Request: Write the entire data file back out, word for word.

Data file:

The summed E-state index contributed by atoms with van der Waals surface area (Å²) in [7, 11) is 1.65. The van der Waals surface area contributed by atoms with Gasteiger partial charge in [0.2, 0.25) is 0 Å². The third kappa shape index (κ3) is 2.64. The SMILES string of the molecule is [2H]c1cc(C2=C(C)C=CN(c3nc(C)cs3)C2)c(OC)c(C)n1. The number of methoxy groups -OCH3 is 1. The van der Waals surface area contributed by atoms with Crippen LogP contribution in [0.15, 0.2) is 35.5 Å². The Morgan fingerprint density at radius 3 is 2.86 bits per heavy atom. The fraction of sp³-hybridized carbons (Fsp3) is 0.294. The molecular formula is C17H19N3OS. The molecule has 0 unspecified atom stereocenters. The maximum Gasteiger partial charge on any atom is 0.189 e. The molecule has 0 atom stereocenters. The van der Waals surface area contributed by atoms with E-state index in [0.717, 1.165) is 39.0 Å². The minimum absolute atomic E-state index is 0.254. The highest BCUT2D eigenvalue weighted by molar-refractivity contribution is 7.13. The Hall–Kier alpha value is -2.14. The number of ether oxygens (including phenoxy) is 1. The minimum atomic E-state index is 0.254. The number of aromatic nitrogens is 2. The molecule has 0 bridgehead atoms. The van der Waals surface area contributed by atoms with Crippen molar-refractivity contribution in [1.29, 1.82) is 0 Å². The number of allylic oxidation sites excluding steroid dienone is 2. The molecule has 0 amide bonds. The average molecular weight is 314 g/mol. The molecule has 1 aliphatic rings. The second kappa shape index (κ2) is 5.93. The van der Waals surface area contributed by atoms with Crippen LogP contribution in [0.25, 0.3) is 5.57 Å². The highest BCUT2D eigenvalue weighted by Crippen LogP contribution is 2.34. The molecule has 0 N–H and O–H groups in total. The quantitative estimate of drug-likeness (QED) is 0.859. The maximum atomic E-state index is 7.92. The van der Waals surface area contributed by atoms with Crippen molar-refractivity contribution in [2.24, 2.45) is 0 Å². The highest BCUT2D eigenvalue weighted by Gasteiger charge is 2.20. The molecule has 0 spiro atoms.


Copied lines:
The summed E-state index contributed by atoms with van der Waals surface area (Å²) in [7, 11) is 1.65. The van der Waals surface area contributed by atoms with Gasteiger partial charge in [0.2, 0.25) is 0 Å². The third kappa shape index (κ3) is 2.64. The SMILES string of the molecule is [2H]c1cc(C2=C(C)C=CN(c3nc(C)cs3)C2)c(OC)c(C)n1. The number of methoxy groups -OCH3 is 1. The van der Waals surface area contributed by atoms with Crippen LogP contribution in [0.15, 0.2) is 35.5 Å². The Morgan fingerprint density at radius 3 is 2.86 bits per heavy atom. The fraction of sp³-hybridized carbons (Fsp3) is 0.294. The molecular formula is C17H19N3OS. The molecule has 0 unspecified atom stereocenters. The maximum Gasteiger partial charge on any atom is 0.189 e. The molecule has 0 atom stereocenters. The van der Waals surface area contributed by atoms with E-state index in [0.717, 1.165) is 39.0 Å². The minimum absolute atomic E-state index is 0.254. The highest BCUT2D eigenvalue weighted by molar-refractivity contribution is 7.13. The Hall–Kier alpha value is -2.14. The number of ether oxygens (including phenoxy) is 1. The minimum atomic E-state index is 0.254. The number of aromatic nitrogens is 2. The molecule has 0 bridgehead atoms. The van der Waals surface area contributed by atoms with Crippen molar-refractivity contribution in [1.29, 1.82) is 0 Å². The number of allylic oxidation sites excluding steroid dienone is 2. The molecule has 0 amide bonds. The average molecular weight is 314 g/mol. The molecule has 1 aliphatic rings. The second kappa shape index (κ2) is 5.93. The van der Waals surface area contributed by atoms with Crippen LogP contribution in [0.25, 0.3) is 5.57 Å². The highest BCUT2D eigenvalue weighted by Crippen LogP contribution is 2.34. The molecule has 0 N–H and O–H groups in total. The quantitative estimate of drug-likeness (QED) is 0.859. The maximum atomic E-state index is 7.92. The van der Waals surface area contributed by atoms with Crippen molar-refractivity contribution in [2.24, 2.45) is 0 Å². The highest BCUT2D eigenvalue weighted by Gasteiger charge is 2.20. The molecule has 0 spiro atoms.